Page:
Every day, residents of the four counties spray about 2,700 gallons of lighter fluid, which contains 100% petroleum-based compounds, the main ingredient of smog.

Consumers using the fluid emit an average of two tons of pollutants per day--equivalent to the daily emissions of 34,000 cars or an oil refinery. Refineries are the largest industrial sources of air pollution in the Los Angeles Basin, air-quality officials said.

On a typical summer day, when smog is especially troublesome, use of lighter fluid doubles, with fumes reaching about four tons a day, the AQMD says.


“This is symbolic because we’re breaking into consumer products,” said James Lents, executive officer of the AQMD, which traditionally has regulated factories and other businesses. “But it is more than just a symbolic move. In the summer, it would get rid of four tons of emissions a day. That’s as much as the entire aerospace industry.”

Meehan called the AQMD’s emissions estimates “grossly exaggerated,” saying they are probably twice the actual figures.

Consumers will not be arrested or fined for using lighter fluid or pre-soaked coals. Instead, AQMD inspectors will periodically check stores, and retailers who sell illegal products face fines as high as $25,000 per day.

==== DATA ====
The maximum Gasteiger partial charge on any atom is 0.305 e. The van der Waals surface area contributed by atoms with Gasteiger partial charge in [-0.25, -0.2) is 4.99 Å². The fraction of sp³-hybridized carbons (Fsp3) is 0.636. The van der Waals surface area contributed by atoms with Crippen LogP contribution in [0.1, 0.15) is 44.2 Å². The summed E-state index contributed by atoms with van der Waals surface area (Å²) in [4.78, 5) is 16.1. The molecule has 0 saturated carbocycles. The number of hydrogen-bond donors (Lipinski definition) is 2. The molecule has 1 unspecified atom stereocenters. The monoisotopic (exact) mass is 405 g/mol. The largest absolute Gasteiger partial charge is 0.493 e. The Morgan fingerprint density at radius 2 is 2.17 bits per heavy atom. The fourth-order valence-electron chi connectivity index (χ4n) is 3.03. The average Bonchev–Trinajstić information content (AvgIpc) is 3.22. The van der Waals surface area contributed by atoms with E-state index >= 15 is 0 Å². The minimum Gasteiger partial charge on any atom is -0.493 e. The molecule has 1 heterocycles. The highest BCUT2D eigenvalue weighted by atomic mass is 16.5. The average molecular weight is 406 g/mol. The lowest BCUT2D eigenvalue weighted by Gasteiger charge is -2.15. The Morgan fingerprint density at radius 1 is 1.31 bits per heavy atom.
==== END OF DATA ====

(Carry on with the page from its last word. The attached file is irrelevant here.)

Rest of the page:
The stakes were high for the manufacturers, who waged an intensive mail and phone lobbying campaign for months. From $2.3 million to $5.8 million worth of lighter fluid is sold a year in the four-county Los Angeles Basin, about 6% of the product’s national sales, according to AQMD estimates.

Anti-smog officials said the rule is a small step toward a big goal-- removing 80% of emissions in the Los Angeles Basin in less than 20 years. Eliminating lighter fluid will cut less than two-tenths of 1% of the region’s daily emissions.

The highly publicized barbecue proposal has been a symbol in the bitter political fight over the AQMD’s 20-year clean-air plan, which was adopted last year. The rule is one of more than 100 measures in the plan that target the region’s industries, cars and consumers.

Animosity about the issue remained Friday, and the board’s 10-1 vote to adopt the measure came after one of the board’s stormiest debates in recent months.

Los Angeles County Supervisor Michael Antonovich, an AQMD board member who cast the dissenting vote, said the rule will lead to “gangs of barbecue inspectors” that will harass store owners with exorbitant fines. He also said residents can cross into other counties to buy lighter fluid and bring it back.


Board chairman Norton Younglove said Antonovich’s comments were “pure nonsense,” and board member Sabrina Schiller lambasted Antonovich as uninformed about the rule, calling his concerns “trivial and silly.” Antonovich retorted that her comments were “pathetic.”


Consumers using barbecue lighter fluid emit about 2 tons of volatile organic compounds a day in the Los Angeles Basin. The compounds are the main ingredient of smog. In comparison, 34,000 cars release about the same amount per day. Daily Emissions Los Angeles County: 2,640 pounds Orange County: 700 pounds Riverside County: 280 pounds S. Bernardino County: 360 pounds Total: 3,980 pounds Source: The AQMD